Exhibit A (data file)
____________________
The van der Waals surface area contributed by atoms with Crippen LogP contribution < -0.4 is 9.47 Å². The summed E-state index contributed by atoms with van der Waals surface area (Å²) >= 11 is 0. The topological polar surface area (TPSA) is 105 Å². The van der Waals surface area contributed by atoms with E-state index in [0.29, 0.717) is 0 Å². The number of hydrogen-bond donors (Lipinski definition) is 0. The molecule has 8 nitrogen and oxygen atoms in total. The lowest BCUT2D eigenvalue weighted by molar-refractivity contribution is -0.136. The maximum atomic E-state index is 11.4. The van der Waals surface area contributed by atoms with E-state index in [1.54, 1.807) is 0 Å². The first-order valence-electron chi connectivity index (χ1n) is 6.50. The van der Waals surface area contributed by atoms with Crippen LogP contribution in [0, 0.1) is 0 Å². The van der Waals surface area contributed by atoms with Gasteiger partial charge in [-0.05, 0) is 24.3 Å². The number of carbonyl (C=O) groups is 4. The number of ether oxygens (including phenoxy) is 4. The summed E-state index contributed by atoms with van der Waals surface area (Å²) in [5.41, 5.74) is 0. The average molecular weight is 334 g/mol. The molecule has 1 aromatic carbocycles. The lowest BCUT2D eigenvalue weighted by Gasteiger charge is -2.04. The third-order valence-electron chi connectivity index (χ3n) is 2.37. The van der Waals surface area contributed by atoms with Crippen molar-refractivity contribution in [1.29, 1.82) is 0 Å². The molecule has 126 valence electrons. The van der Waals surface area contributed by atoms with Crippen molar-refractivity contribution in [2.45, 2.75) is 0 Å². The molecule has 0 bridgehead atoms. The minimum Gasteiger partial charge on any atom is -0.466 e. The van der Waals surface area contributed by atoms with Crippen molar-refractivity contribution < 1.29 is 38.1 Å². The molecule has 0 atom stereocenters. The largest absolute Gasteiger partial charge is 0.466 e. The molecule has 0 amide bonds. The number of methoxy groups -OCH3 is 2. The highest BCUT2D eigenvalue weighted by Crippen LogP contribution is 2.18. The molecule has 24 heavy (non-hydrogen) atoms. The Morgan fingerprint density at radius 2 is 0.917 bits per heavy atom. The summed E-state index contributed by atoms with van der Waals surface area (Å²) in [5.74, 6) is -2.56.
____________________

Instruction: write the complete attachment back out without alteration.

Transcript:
The van der Waals surface area contributed by atoms with Crippen LogP contribution < -0.4 is 9.47 Å². The summed E-state index contributed by atoms with van der Waals surface area (Å²) >= 11 is 0. The topological polar surface area (TPSA) is 105 Å². The van der Waals surface area contributed by atoms with E-state index in [0.29, 0.717) is 0 Å². The number of hydrogen-bond donors (Lipinski definition) is 0. The molecule has 8 nitrogen and oxygen atoms in total. The lowest BCUT2D eigenvalue weighted by molar-refractivity contribution is -0.136. The maximum atomic E-state index is 11.4. The van der Waals surface area contributed by atoms with E-state index in [1.54, 1.807) is 0 Å². The first-order valence-electron chi connectivity index (χ1n) is 6.50. The van der Waals surface area contributed by atoms with Crippen LogP contribution in [0, 0.1) is 0 Å². The van der Waals surface area contributed by atoms with Gasteiger partial charge in [-0.05, 0) is 24.3 Å². The number of carbonyl (C=O) groups is 4. The number of ether oxygens (including phenoxy) is 4. The summed E-state index contributed by atoms with van der Waals surface area (Å²) in [5.41, 5.74) is 0. The average molecular weight is 334 g/mol. The molecule has 1 aromatic carbocycles. The lowest BCUT2D eigenvalue weighted by Gasteiger charge is -2.04. The third-order valence-electron chi connectivity index (χ3n) is 2.37. The van der Waals surface area contributed by atoms with Crippen molar-refractivity contribution in [1.29, 1.82) is 0 Å². The molecule has 126 valence electrons. The van der Waals surface area contributed by atoms with Crippen molar-refractivity contribution in [2.45, 2.75) is 0 Å². The molecule has 0 bridgehead atoms. The minimum Gasteiger partial charge on any atom is -0.466 e. The van der Waals surface area contributed by atoms with Crippen molar-refractivity contribution < 1.29 is 38.1 Å². The molecule has 0 atom stereocenters. The largest absolute Gasteiger partial charge is 0.466 e. The molecule has 0 amide bonds. The number of methoxy groups -OCH3 is 2. The highest BCUT2D eigenvalue weighted by Crippen LogP contribution is 2.18. The molecule has 24 heavy (non-hydrogen) atoms. The Morgan fingerprint density at radius 2 is 0.917 bits per heavy atom. The summed E-state index contributed by atoms with van der Waals surface area (Å²) in [5.74, 6) is -2.56.